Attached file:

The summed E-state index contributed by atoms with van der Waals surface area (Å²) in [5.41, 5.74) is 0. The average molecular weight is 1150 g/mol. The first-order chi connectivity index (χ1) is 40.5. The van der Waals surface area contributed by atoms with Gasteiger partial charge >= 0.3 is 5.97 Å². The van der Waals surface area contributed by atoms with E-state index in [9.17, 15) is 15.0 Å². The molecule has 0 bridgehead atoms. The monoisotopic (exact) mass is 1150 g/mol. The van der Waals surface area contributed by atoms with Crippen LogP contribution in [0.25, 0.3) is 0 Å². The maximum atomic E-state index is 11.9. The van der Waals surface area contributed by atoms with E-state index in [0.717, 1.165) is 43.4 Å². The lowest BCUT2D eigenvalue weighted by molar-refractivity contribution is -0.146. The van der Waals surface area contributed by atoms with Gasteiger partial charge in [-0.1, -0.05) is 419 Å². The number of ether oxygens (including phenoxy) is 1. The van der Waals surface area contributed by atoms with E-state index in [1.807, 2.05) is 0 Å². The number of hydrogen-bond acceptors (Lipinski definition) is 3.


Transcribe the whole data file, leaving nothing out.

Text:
The summed E-state index contributed by atoms with van der Waals surface area (Å²) in [5.41, 5.74) is 0. The average molecular weight is 1150 g/mol. The first-order chi connectivity index (χ1) is 40.5. The van der Waals surface area contributed by atoms with Gasteiger partial charge >= 0.3 is 5.97 Å². The van der Waals surface area contributed by atoms with E-state index in [9.17, 15) is 15.0 Å². The molecule has 0 bridgehead atoms. The monoisotopic (exact) mass is 1150 g/mol. The van der Waals surface area contributed by atoms with Crippen LogP contribution in [0.25, 0.3) is 0 Å². The maximum atomic E-state index is 11.9. The van der Waals surface area contributed by atoms with E-state index in [0.717, 1.165) is 43.4 Å². The lowest BCUT2D eigenvalue weighted by molar-refractivity contribution is -0.146. The van der Waals surface area contributed by atoms with Gasteiger partial charge in [-0.1, -0.05) is 419 Å². The number of ether oxygens (including phenoxy) is 1. The van der Waals surface area contributed by atoms with E-state index in [1.807, 2.05) is 0 Å². The number of hydrogen-bond acceptors (Lipinski definition) is 3.